Sunday, 23 June 2013

Finishing Beading Wire with Calottes

Jewellery made with beading wire is held together with crimps, tiny metal tubes (crimp tubes) or rounded tubes (crimp beads). The quickest and easiest way is simply to thread the wire through a crimp, then through a fastener or jump ring and back through the crimp and the first few beads, then squash the crimp with flat nose pliers to grip the wire.

As this doesn't look so pretty, the crimp can be scratchy on the neck, and the wire can poke it's way out from between the beads, there are ways to hide the crimp to give a more professional finish to the jewellery.

One way is to use calottes, or necklace ends, which are a cup shaped finding with a hole in the centre to thread the wire through. This one has a hook which closes around the jump ring or fastener.

You then crimp the wire inside the calotte, leaving a tiny bit of the wire sticking out of the crimp, just enough so that you can see it. Then you know it is well gripped and not caught by just one edge of the crimp. Gently close the cups of the calotte over the crimp.

Close the hook of one calotte over a jump ring, and the hook of the other one over a jump ring and fastener.

Another type of calotte has two loops above the cup,

Use it in the same way, attaching the jump rings through the two loops.

Calottes are best suited to lightish necklaces. Some beaders aren't keen on them, finding them quite weak, but I would say (again!) that there is a quality issue here. Good quality calottes and crimps will hold a necklace or bracelet together for a long time.

If you are new to crimping, it's a good idea to try and tug the wire out of the crimp. If you can't, you'll know it is gripping well.

Next time - using crimp covers.

Have a look at Handmade Monday for a great selection of crafty blogs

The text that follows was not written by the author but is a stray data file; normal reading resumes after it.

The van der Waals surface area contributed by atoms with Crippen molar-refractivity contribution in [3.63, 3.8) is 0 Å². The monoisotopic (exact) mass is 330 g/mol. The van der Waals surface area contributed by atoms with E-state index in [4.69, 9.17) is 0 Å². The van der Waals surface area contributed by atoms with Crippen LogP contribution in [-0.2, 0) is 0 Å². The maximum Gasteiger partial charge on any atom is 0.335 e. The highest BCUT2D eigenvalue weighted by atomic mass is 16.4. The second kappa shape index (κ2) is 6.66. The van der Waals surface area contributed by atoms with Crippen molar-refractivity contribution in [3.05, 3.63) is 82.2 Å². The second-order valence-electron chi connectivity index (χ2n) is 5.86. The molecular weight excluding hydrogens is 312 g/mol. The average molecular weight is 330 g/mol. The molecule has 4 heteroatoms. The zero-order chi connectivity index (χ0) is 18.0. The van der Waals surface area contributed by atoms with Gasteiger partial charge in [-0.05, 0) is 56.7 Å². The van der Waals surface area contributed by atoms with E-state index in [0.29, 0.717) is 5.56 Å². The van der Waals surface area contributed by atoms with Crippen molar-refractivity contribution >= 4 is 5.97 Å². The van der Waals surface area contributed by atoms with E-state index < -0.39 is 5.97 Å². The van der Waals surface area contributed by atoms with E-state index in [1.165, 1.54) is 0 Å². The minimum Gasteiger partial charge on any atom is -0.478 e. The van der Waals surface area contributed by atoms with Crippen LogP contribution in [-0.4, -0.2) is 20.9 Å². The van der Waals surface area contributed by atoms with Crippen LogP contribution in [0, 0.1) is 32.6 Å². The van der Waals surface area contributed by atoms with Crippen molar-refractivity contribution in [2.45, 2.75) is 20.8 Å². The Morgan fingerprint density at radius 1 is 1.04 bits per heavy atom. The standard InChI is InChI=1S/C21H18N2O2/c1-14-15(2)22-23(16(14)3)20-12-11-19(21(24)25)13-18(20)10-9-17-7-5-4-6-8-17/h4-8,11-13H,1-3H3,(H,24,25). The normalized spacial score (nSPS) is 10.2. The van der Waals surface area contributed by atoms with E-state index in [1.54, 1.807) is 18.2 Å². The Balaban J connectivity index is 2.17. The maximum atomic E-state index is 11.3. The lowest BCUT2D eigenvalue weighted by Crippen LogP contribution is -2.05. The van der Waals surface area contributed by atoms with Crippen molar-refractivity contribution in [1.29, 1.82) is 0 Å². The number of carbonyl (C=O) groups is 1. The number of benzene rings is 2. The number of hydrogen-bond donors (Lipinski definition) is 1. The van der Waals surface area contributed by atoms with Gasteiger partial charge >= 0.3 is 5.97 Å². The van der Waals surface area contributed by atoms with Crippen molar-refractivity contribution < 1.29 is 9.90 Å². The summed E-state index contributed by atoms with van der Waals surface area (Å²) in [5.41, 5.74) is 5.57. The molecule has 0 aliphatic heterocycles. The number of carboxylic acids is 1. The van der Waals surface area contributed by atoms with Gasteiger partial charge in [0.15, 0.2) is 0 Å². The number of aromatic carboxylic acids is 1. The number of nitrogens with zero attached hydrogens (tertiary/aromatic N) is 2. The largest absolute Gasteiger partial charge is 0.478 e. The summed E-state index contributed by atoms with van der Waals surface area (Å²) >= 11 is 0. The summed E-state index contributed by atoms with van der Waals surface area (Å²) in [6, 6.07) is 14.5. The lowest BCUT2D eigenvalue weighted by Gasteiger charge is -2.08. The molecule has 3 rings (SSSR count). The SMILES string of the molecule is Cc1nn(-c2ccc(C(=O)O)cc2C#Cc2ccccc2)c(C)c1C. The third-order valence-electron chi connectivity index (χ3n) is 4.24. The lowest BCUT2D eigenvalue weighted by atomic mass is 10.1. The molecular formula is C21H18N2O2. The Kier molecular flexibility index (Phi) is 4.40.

Sunday, 31 March 2013

Working with Coloured Beading Wire

The colour of beading wire comes from it's plastic coating. Therefore, a clear wire, the most popular among beaders, looks greyish or silvery as you can see the metal wires inside the plastic. This can be a great design feature, if some wire is showing between the beads.

Beading Wire also comes in a range of colours, many of them with a metallic look, and these can add zing to your jewellery

This is the same design, done with a soft gold colour wire to tone in with the beads.

You can play around with colours of wire and beads to acheive a different look. Here are some earring or pendant drops in purple and blue.

These are my sort of colour, but there are lots of possibilities for including a mix of colours, bright or subtle, in the same piece.

Here is a bridal one in crystal with Pearl Silver wire.

Next time - I'll be staying with beading wire for a while, as there are several different ways to construct a piece of jewellery with it, and I'll cover them over the next few posts.

For more crafty inspiration, have a look at Handmade Monday.

Sunday, 10 February 2013

Beading Wire - All you need to know

When I go to bead fairs, I'm frequently asked about beading wire, so I thought it would be useful to write about it.

Beading wire is made from very fine strands of wire, twisted like a rope and coated in plastic, and is most beaders choice for stringing necklaces and bracelets. It can be used for earrings too (more about that next time). There's a huge variety of different strengths and thicknesses available, which is why some explanation is needed!

Basically, there are two things you need to know - strand count, and diameter.

Strand Count

Beading wire is available in different strand counts - 7, 21 and 49 strand are the most common, although 3 and 19 strand are also occasionally available.

7 strand (commonly known as tigertail) is the most economical, but also less strong and less flexible than the higher stranded wires. The images show a cross-section, so you can see how it's constructed.

As the number of strands increases, so does the strength and flexibility, and also the price. 21 strand is made of 3 strands of 7, which is like 3 ropes twisted together. 

49 strand, the strongest and most flexible of them all, is made of 7 strands of 7.


Beading wires are also available in a variety of diameters, from a very fine .0007" up to .024". Therefore, a 7 strand with a diameter of .024" is thicker than a 49 strand with a diameter of .014". But the 49 will still be the stronger and more flexible one.